Like all the Bushes, he doesn’t give fuck-all about good policy, he just wants to win, because the Bush family motto is “public service for private gain.” If there’s no way he can win in 2016, he won’t even try.

    Ever since Rove left the White House, he’s been holed up with Baby Brother Bush plotting strategy, and I suspect this recent spate of public appearances by Bush is part of the strategy. Minimal public exposure. Gauge public interest. Selective private polling. If all those go well, he’ll form an exploratory committee.

    If we get rumors that he’s trying to get Tricky Ricky Scott to take on Katherine Harris as Secretary of State, we’ll know he’s in it for sure.

    • Loud Liberal says:

      Like all the Bushes, he doesn’t give fuck-all about good policy, he just wants to win, because the Bush family motto is “public service for private gain.” If there’s no way he can win in 2016, he won’t even try.

      I’ve been saying that about the Bush family for 20 years. Although I would tweek it to read “public office for private gain.” The Bush family, like Rick Scott, have made their living leeching off of the government for 80 years.

      Jeb’s latest government teat is the charter school industry – taking taxpayer money that should be going to the public school system, cutting teacher salaries and skimming profits off of the top.

      The Bush family are the epitome of government parasites.

  13. James E. Powell says:

    I am not surprised by this. When a Republican abandons a previously reasonable or even semi-reasonable position in order to adhere more closely to his party’s right-wing orthodoxy, it is never regarded as ‘flip-flopping’ or anything negative. He’s just showing that he connects with the Heartland Americans.

    And although this is totally anecdotal, every single one of my right-wing associates and family members considered Obama’s executive action, temporary sort of Dream Act to be grounds for impeachment. They are not interested in any ‘path to citizenship’ that doesn’t satisfy their visceral need to inflict misery on people who have become the target of their anxieties about the Death of America.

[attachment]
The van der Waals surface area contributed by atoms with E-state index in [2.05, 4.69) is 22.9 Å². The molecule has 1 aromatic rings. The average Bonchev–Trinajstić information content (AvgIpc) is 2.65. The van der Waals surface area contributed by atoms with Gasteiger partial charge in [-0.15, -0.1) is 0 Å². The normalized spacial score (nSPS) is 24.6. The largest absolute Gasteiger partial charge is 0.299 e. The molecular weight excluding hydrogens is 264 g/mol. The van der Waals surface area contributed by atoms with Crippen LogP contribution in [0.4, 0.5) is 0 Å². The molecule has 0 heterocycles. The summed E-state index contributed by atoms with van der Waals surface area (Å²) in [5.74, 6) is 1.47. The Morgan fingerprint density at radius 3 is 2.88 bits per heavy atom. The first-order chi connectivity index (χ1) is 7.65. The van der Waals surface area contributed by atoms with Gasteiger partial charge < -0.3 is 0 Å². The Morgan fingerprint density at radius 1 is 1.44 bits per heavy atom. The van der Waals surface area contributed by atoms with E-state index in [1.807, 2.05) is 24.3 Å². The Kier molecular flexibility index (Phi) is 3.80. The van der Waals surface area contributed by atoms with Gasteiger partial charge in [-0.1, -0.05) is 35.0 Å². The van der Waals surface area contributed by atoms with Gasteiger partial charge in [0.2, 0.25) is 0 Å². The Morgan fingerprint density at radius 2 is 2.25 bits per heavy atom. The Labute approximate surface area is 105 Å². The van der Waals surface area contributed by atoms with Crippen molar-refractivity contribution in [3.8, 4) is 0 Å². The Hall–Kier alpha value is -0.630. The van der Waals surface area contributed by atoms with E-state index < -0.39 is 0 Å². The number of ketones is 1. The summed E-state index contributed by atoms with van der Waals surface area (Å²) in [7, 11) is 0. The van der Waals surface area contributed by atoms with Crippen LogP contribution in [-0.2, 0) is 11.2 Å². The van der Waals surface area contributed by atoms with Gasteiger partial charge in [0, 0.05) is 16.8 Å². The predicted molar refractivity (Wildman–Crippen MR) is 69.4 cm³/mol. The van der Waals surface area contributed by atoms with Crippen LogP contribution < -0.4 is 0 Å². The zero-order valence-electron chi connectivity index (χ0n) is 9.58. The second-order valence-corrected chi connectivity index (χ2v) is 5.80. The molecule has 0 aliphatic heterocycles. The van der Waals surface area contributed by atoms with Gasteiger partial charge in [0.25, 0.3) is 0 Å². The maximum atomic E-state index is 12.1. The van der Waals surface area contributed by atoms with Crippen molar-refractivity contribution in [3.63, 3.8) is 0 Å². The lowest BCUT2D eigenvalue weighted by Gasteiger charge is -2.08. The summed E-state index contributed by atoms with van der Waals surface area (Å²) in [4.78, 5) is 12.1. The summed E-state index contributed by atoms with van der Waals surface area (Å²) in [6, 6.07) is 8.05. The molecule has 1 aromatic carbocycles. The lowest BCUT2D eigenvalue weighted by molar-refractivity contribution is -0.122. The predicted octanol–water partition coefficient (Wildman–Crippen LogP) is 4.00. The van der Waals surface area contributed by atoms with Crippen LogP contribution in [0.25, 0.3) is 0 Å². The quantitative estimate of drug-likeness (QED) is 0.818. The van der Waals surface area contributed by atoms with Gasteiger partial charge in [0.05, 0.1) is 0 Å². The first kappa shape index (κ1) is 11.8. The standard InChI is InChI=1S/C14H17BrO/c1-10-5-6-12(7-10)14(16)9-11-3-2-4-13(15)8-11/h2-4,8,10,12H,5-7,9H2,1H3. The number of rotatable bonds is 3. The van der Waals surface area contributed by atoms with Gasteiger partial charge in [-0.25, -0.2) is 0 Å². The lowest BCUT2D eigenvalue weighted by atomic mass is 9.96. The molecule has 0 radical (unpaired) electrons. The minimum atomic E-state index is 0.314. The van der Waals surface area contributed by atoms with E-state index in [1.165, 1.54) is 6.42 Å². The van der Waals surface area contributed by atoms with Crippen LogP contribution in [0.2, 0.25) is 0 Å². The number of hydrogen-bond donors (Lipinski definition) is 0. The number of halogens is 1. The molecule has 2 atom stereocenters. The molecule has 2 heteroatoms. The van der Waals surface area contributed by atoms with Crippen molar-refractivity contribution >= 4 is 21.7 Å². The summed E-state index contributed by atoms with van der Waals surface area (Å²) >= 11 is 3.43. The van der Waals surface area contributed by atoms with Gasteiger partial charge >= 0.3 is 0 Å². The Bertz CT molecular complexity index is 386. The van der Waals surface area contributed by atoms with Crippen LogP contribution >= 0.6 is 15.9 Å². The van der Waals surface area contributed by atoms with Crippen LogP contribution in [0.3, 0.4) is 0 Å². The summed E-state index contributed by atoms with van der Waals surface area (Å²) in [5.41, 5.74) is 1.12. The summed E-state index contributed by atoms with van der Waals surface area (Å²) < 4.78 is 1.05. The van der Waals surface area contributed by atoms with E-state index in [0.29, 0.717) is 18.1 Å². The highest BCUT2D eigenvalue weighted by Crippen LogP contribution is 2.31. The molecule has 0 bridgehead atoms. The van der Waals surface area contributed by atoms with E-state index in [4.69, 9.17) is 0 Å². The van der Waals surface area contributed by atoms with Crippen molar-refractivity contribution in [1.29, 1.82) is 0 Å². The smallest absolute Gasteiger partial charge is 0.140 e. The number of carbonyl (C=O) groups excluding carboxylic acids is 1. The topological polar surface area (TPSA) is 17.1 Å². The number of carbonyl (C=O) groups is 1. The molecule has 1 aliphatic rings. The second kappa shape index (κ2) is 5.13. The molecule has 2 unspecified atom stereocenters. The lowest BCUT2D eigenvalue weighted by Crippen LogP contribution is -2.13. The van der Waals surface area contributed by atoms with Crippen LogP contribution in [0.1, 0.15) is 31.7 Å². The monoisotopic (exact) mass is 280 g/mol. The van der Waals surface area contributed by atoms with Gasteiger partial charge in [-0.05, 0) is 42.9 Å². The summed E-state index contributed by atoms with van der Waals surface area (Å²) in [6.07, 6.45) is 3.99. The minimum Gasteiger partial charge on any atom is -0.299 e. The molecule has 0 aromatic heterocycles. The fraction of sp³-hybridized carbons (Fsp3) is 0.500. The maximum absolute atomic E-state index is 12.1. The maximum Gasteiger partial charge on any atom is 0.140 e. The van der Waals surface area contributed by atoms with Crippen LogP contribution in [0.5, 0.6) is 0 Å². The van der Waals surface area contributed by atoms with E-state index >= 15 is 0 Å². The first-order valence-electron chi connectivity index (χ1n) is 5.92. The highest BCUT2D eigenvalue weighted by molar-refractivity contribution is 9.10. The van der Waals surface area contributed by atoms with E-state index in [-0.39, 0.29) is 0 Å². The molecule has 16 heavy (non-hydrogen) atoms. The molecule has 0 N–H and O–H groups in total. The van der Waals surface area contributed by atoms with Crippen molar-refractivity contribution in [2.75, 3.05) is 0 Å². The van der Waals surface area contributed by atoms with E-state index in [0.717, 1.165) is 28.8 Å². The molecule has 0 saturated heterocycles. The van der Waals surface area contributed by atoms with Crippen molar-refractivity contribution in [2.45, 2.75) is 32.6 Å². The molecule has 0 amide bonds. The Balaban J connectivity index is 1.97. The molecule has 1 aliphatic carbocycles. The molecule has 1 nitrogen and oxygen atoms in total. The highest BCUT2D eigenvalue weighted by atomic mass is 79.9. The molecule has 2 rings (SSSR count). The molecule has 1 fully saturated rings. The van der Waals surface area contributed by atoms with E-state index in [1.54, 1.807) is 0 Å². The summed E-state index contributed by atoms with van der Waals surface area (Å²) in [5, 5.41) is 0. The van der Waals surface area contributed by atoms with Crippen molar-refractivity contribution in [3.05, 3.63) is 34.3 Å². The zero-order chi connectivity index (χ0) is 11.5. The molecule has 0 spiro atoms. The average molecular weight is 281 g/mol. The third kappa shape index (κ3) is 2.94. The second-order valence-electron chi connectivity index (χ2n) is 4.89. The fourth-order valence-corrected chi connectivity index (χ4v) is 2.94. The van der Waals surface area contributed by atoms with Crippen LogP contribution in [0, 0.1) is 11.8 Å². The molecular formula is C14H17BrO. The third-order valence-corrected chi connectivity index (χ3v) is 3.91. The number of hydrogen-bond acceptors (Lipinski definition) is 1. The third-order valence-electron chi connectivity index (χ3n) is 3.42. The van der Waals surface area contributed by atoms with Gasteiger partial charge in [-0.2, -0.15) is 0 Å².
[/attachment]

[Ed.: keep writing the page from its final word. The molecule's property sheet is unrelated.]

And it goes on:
14. Shakezula says:

    He was for it, then he was against it, and if he runs for office, he will be o so puzzled when someone mentions it.

    Same as it ever was.

  15. Patrick Pine says:

    Just don’t see one name out there for the GOP right now…see several, including Bush, who are “damaged” goods. And one of the major funders, Adelson, just admitted that his casino corporation likely violated the Foreign Corrupt Practices Act in conjunction with his casinos in Macau (essentially that means colluding with the Chinese government) – while trying to blame a former executive – wonder how well that will go over with the average American??? Sounds like the GOP needs to find someone new to consider but somehow the split between the hard right and the more traditional GOP will make that difficult.

    • RhZ says:

      I wrote in a few places weeks ago that there is no way in hell that Adelson got the right to run his casino in Macao without indebting himself deeply to the communist party. That means massive payoffs (probably on a weekly basis), ‘partners’ that run stuff from within his operation that he can’t control (meaning prostitution and drugs), and everything that goes with.

      To say that Sheldon is mobbed up in Macao would be a serious understatment. He is taking orders from the mob over there (but I guess that’s what mobbed up means).

      So the recent disclosures were less than surprising.

  16. [...] Eric Loomis notes that this “is a sign that leading Republicans can be serious about winning the 2016 [...]

  17. [...] under: Uncategorized — Lex @ 1:13 pm Tags: immigration, Jeb Bush Quote of the day, from Erik Loomis at Lawyers, Guns & Money: Jeb Bush flip-flopping on immigration, now saying he doesn’t support a path toward citizenship [...]